What should have been 2015’s Best Picture, “Steve Jobs” is a masterpiece. It’s one of the best films of the decade, and it’s hardly recognized. It was bashed by the public, praised by critics, and snubbed at the Oscars. But if you actually watch it, you’ll find out how beautiful it really is.
Everything about this film is masterful. I don’t know where to start.
Danny Boyle utilizes his shots so well in this film. The long shots, two shots, Dutch tilts, hell, every shot in this film is perfect.
In this shot, Boyle uses the bright colors to grab our attention while keeping the focus on our two main characters using a long two shot. The cinematography in “Steve Jobs” is so gripping and interesting that even if the film were slow-which it’s not-it would still keep your attention. But guess what? It didn’t even get nominated for Best Cinematography.
The film’s editing is so unique. In the shot above, while Steve is comparing several events to his work, the events play out on the wall. Then instead of playing out the scenes chronologically, flashbacks are told during scenes of dialogue in which the flashbacks are relevant. It works so well. The score is also edited in a way where it gets louder as the character speaking talks louder. Sometimes the score gets louder or more grim as a character becomes more angry. This is great editing, and should be done in most films. But guess what? No Best Editing nomination.
Michael Fassbender delivers what I personally think is his best performance yet. He embodies Jobs’s personality. Looking like the Jobs is important, yes, but acting as him is more important. Michael Fassbender doesn’t look anything like Jobs, but he plays Jobs so well. He’s captivating in every line he delivers. He’s narcissistic and completely unlikeable, but also very likeable at sometimes.
This is also because of Danny Boyle’s fantastic direction. He knew the person he was making this film about and directs Fassbender so well as this character. With 2013’s “Jobs”, the director and writer had no idea what they were doing or who they were making their film about. The studio hired on a cheap director and a writer with literally no writing credentials to make a movie about the guy who founded Apple. Steve Jobs was so much more than just the guy who founded Apple, and Danny Boyle and Aaron Sorkin knew that. You can see the passion that’s put into this film. If you didn’t already know, “Steve Jobs” takes place backstage before three Apple launch events: The Macintosh (1984), the NeXT computer (1988), and the iMac (1998). To represent technological advancements, during the first sequence Boyle uses 16mm film. In the second he uses 35mm, and in the third he uses digital. As I said before, no one can deny the filmmakers were passionate about making a great film.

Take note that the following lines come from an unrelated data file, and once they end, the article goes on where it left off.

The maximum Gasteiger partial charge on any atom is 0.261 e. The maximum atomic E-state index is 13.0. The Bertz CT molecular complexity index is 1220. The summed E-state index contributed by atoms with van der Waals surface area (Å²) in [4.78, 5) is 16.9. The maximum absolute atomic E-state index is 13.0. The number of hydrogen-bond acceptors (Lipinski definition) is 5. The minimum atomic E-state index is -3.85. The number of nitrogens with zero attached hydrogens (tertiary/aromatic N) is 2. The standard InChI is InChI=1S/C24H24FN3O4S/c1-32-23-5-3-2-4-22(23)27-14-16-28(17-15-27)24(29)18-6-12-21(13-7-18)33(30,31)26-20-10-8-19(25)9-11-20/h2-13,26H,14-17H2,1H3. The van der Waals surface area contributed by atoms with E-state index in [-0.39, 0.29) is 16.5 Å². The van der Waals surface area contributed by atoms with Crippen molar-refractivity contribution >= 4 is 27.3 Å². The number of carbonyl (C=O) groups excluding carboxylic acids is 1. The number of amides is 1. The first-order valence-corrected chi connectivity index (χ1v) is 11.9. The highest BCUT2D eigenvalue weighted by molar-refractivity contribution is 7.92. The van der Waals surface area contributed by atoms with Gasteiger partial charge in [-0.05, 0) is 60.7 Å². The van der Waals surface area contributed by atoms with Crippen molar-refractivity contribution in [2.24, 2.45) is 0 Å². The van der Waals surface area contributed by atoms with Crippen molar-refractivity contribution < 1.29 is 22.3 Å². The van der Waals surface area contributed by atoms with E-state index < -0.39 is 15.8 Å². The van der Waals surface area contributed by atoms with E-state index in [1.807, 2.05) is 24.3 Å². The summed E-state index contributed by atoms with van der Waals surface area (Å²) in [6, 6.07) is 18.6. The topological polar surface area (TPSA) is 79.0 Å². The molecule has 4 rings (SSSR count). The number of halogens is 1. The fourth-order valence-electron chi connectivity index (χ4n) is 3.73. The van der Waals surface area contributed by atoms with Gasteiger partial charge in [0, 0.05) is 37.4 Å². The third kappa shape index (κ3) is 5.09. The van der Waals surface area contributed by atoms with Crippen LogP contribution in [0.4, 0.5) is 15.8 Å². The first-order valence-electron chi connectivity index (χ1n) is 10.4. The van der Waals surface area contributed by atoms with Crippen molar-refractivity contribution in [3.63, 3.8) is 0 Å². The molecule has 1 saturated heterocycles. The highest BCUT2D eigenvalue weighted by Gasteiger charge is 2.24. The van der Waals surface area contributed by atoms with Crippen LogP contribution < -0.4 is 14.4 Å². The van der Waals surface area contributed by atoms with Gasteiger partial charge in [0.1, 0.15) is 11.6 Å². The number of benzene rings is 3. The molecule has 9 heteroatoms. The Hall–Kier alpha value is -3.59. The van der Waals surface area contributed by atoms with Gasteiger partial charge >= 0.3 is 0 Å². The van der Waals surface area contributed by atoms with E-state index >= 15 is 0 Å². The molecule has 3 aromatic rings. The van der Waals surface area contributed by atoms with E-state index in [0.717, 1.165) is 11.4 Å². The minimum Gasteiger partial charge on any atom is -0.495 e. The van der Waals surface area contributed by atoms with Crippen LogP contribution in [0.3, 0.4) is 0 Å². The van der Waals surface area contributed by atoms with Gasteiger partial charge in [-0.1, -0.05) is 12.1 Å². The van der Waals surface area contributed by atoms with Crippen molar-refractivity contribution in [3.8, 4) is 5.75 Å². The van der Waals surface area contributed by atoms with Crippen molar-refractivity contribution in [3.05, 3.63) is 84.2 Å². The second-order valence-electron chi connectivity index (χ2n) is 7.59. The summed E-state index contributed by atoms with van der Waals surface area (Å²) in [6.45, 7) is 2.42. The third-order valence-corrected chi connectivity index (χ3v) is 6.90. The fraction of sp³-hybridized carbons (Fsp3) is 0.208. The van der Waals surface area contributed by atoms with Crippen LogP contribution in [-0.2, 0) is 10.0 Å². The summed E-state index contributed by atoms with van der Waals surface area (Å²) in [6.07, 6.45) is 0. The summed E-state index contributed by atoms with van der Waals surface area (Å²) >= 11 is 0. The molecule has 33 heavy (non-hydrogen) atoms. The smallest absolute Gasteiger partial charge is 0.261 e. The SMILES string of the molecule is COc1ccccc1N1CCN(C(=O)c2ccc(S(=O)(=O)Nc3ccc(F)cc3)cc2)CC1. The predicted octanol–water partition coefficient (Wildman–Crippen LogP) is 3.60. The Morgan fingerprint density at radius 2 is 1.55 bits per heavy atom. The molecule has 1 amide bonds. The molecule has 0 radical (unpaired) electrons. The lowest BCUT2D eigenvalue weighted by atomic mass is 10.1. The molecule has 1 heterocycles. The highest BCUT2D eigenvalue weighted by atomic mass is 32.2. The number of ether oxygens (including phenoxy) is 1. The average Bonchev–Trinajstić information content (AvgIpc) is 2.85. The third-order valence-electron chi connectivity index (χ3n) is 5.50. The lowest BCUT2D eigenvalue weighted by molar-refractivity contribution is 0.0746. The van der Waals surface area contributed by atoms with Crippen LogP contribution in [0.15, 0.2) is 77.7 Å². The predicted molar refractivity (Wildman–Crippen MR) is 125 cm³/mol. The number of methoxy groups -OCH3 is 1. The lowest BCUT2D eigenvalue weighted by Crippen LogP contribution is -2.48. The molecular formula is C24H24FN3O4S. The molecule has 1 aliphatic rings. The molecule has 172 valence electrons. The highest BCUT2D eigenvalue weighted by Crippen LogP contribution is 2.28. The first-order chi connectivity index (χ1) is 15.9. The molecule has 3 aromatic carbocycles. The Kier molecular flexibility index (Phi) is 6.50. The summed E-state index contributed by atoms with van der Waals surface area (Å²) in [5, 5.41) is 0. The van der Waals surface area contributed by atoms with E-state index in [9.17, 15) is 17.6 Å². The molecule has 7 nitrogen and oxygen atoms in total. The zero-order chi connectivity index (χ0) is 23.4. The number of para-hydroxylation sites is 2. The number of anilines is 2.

Taking a step back to acting, the rest of the cast is also magnificent. When it was first announced that Seth Rogen was going to play Steve Wozniak, I was skeptical. Seth Rogen hasn’t done much outside of comedy, but I’ve never been so wrong. He’s great, and I prefer him in dramatic roles now. Jeff Daniels deserved an Oscar nomination, in my opinion. Kate Winslet also delivers one of the best performances of her career, which her and Fassbender earned Oscar nominations for if you didn’t know. Neither won though.
Now for the biggest snub of them all. Aaron Sorkin for Best Adapted Screenplay. Part of me thinks this is another one of those things where the voters at the Academy were so sure he’d be nominated and win that they all voted for someone else. The dialogue in this film is outstanding.
But why was “Steve Jobs” so snubbed? I don’t have an answer, but I wish it was more recognized. It truly deserves it. I think “Steve Jobs” is a masterpiece, and one of the best films of the decade so far. I’ll stand by that. I recommend that if you’re reading this and haven’t seen it…go watch it.